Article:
“La Datcha” was delivered last November and in a short time, she captured the social media. By all means she is a beautiful yacht with intriguing technical novelties that rightfully attracted people’s attention. Her expedition capacity only adds to the general appeal, aligning with the human desire to explore new places, discover pristine waters and her ice class capabilities further expands those possibilities.
Expedition yachts appeared in the 1990s and among the first and larger expedition yachts was “Arctic P”, a converted ice breaker tug. At that time, there were several refits coming into the market, with the same approach of old ice class tugs reinvented as yachts. In a way this has been a good recycling method, taking advantage of reinforced hulls designed for polar areas, who’s service life ended and through the refit were given another potential.
By 2000 this trend is further amplified and purposely expedition yachts are built, like “Pelorus” and a strong segment is established. Reaching 2020 we see so many different proposals from different shipyards, in various sizes for all budgets.
Although expedition yachts are not necessarily designed to explore the polar regions, many are. It is interesting to point out that as per present rules a non ice class ship can enter sail in the region between 7/10 and 1/10 (classification of ice coverage) in the ice covered region with due care and many adventurers take their chances with it. Authorities have drafted regulations to moderate operations in the polar areas, such as the polar code. Yet the later is a combination of building philosophy and operations, permitting broad interpretation of the requirements. Ideally builders and operators have to collaborate while making the systems, to ensure that it can effectively work under harsh environments with the expertise of the crew, but in many occasions the operators are not involved during the design phase.
Looking from the explorers perspective, it opens possibilities for monumental experiences but what is the perspective of nature and local inhabitants? What do the indigenous populations say or what would wild life add, if it could?
Prime focus of expedition yachts is the polar areas, i.e. the Arctic and the Antarctic. These regions differ a lot, the arctic is surrounded by land & is affected by the onshore activities as well, while the Antarctic is amidst sea, hence more protected. The ice in the Arctic has been steadily decreasing since 1978 and is thinner by 40%. The ocean keeps getting warmer and the ice growth during winter period gets smaller. Past December is ranked in third place from the bottom in respect of ice. Past June in Verkonjansk the highest temperature of 38°C was recorded.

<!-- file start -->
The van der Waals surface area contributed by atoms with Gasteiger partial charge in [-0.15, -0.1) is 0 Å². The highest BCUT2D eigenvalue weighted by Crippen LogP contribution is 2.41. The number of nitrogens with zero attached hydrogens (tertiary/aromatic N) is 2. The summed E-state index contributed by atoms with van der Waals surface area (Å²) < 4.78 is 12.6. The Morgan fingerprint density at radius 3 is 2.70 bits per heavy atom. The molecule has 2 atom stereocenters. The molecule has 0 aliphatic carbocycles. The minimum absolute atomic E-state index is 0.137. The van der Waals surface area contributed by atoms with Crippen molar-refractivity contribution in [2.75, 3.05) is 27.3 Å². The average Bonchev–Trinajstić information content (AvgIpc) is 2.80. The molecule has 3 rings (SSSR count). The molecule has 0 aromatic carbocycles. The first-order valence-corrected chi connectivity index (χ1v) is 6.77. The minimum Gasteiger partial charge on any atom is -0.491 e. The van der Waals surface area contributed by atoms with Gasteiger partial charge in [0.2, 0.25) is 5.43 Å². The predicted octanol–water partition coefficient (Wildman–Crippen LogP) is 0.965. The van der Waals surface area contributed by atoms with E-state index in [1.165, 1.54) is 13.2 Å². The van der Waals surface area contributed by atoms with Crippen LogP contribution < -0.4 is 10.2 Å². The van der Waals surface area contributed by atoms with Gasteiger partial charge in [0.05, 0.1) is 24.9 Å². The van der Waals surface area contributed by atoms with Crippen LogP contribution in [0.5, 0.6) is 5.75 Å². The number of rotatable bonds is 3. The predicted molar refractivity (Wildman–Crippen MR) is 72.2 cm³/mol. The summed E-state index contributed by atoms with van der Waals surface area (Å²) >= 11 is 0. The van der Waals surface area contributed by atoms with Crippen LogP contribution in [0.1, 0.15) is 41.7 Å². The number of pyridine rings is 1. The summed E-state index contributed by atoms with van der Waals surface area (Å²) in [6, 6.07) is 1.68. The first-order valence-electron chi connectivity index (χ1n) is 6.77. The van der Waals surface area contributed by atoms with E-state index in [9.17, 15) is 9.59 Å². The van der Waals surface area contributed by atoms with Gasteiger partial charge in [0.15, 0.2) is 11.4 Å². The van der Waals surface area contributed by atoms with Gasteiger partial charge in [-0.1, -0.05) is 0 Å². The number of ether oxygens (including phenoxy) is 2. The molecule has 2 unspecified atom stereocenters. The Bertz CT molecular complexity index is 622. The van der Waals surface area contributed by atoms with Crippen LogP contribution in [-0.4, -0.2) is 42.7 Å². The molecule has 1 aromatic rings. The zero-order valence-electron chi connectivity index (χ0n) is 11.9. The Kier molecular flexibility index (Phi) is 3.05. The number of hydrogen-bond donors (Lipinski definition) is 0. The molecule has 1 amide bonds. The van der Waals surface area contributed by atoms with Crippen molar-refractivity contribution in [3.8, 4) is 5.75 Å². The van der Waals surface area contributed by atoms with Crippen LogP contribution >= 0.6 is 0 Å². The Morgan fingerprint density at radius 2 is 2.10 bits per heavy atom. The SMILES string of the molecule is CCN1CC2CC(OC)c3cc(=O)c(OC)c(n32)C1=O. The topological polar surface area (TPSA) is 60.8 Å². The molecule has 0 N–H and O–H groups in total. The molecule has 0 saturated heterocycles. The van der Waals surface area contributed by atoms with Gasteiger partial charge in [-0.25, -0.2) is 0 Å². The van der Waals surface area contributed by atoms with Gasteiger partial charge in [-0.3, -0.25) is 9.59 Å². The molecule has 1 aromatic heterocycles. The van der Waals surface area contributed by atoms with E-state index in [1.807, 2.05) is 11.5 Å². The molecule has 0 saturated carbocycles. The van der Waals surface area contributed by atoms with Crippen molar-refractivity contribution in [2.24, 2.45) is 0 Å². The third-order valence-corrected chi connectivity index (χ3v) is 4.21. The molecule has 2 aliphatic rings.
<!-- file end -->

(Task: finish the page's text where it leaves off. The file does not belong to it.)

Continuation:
On the other side, the Antarctic is surrounded by sea, therefore is less susceptible to climate change. Sharp decline has been noted only south of South America. Yet larger variations of ice coverage have been noticed between winter and summer periods.
At this point I would like to point out some of the reasons necessitating to maintain the polar areas iced. They are white and reflect sun rays back to the atmosphere, unlike the ocean, where the sun rays are absorbed. So if the polar regions are covered with water, earth temperature will raise significantly. The water level is not affected by the melted ocean ice, but will be increased by the land based ice. For example melted ice from Greenland can endanger many coastal cities in the Atlantic.
Another adherent phenomenon with the thawing of permafrost is the release of trapped carbon, like CO2 and methane that have been stored there and upon their release will further accelerate earth warming by the greenhouse effect with adverse knock on effects.
Unfortunately we are all also aware of the possibility of an accident. In present regulations and procedures there are so many measures to avoid oil spills, yet they still happen and local communities are faced with their consequences, despite the prompt response either by the manager of the ship or national authorities. What can the response be for a sole ship crossing the northern route? According to IMO Resolution A.1024 (26) “The remoteness of the area makes rescue or clean up operations difficult and costly”.
Ships under the polar code are equipped to sustain their complement for days, till rescue comes. They have large storages for provisions, advances garbage management equipment and procedures and more spare parts for servicing onboard. It is designed to provide safety for the people on board. Yet how is it covering the indigenous people?
For them hunting & fishing is vital and as the transition period between summer and winter diminishes, their ability to stock up goes down the drains. As the ice gets thinner, snow mobiles are too heavy to slide on the ice and their transport relies only on helicopters that are not always available. Unexpected storms are becoming the norm, as the atmosphere changes. Generally their existence is threatened.
People are not the only inhabitants of the arctic. Many fish and mammals live on both polar regions and have seen their environment getting smaller, food opportunities disappearing, along with their survival.
I understand the allure of an expedition yacht, it can be a trip of a lifetime, but are we ready to risk another natural, manmade catastrophe? Norway, while a main oil producer, is considering to impose rules that accept zero CO2 emissions by 2026 in the fjords. Is it worth looking into similar principles for the northern route as well?